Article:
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Kindess matters - First part of first chapter

by Luna Lee Bear 2 months ago in science
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Characteristics of Kindness

Kindess matters - First part of first chapter
Photo by Dim Hou on Unsplash

As promised, here is the first part of my thesis about kindness and community empowerment.

I chose to not copy the whole first chapter here as it is quite long and dense of concepts.

A few things to note, while I will keep my reflections for the end of the chapter:

- My references are now quite old, but equally none of them have been disproved to my knowledge. I have kept quite up-to-date with these topics over the years, and I feel like I would like to review my sources but that there isn't a tremendous need for that currently.

- I am translating from Italian, and while I am quite comfortable with English I don't often have to write in such a formal manner. I hope it is clear, and I welcome any observation.



1. Main concepts

I will begin this discussion by explaining the terms that will be mentioned most frequently: Kindness and Community Empowerment.

The first is a simple word, which contains many meanings deeply inherent in personal growth and social networks.

In turn, community empowerment studies often use terms such as awareness, sense of belonging and respect, deeply linked to the concept of Kindness.

For the purposes of my research, I will also include in the explanation the connections between the concepts I explained and social work. I will also explain why I believe that promoting Kindness can be an approach to the empowerment process.

1.1. Kindness

If a child asked us what it means to be kind, most of us would start by talking about a series of acts to be performed, but few would be able to identify what must happen within each of us so that this behaviour is not superficial, forced, or dictated by guilt.

As for the work of Social Workers, their professional actions cannot be defined in terms of kindness (given the precise nature of deontology and State regulations). However, we will see that many of the "qualities" of kindness recur in the action of social workers and are often their initial motivation.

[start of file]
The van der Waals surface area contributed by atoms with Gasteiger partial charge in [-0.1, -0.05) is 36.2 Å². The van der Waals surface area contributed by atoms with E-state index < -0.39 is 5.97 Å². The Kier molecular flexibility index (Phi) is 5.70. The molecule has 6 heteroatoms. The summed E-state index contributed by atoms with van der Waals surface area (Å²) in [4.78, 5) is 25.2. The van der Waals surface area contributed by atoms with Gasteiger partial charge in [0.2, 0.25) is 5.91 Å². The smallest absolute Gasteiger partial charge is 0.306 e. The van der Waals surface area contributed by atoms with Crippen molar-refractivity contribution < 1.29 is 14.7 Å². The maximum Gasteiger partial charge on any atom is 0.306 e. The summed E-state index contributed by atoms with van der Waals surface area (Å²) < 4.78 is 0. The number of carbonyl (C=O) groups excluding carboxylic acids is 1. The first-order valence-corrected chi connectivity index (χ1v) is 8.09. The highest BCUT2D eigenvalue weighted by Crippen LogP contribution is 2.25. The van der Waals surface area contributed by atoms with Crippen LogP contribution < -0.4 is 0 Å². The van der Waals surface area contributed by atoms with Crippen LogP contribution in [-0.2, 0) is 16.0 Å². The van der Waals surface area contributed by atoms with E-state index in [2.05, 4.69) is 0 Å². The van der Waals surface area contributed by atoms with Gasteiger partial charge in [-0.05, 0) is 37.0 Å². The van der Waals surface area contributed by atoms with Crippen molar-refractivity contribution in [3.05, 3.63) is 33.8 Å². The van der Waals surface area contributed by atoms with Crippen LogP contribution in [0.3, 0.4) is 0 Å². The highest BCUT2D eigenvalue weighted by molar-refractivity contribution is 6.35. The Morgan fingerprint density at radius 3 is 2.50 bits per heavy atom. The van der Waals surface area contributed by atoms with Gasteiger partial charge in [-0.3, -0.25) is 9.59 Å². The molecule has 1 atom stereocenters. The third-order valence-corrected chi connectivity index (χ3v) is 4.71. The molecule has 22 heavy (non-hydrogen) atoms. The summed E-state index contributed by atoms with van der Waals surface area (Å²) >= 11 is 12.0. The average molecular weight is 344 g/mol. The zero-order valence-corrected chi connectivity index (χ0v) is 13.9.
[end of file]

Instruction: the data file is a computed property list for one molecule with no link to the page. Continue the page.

To explain these characteristics I will refer to the description of Piero Ferrucci, Philosopher and Psychotherapist, who wrote "The Power of Kindness". This book lists the 18 qualities of the kind person taking cues from many new studies available on the subject. Ferrucci does not aim to impose an absolute definition but to illustrate how many important and fundamental qualities are connected to Kindness and dependent on it.

My contribution to this description will be to add the reasons why I believe that "teaching" Kindness to the community has positive implications on social well-being, not only on that of current or potential users but of the community as a whole.

From Ferrucci's long list, I thought it was necessary to deepen 6 characteristics, those that will come to mind most often when reading. I used the English version of the book because that is the same language in which most of the material on this subject is written, and it was thus easier for me to reconnect the keywords. The book was originally written in Italian, with the title "La Forza della Gentilezza" (The Power of Kindness).

- Honesty:

At the beginning of his book, the author wonders if honesty and kindness can coexist, since the former is often "uncomfortable", while the latter is connected in our mind to warmth and comfort2. Quoting psychologist Sydney Jourard, Ferrucci explains:

"Honesty exists in both directions- in our interaction with ourselves and with others [..]. But we can hardly know ourselves in isolation we must first let ourselves be known by someone else, without bluffing or hiding. For Jourard, all neurotic symptoms such as fear of leaving the house or depression, are nothing more than screens we erect in order to hide ourselves to others. As soon as we become more transparent, we start to feel better ".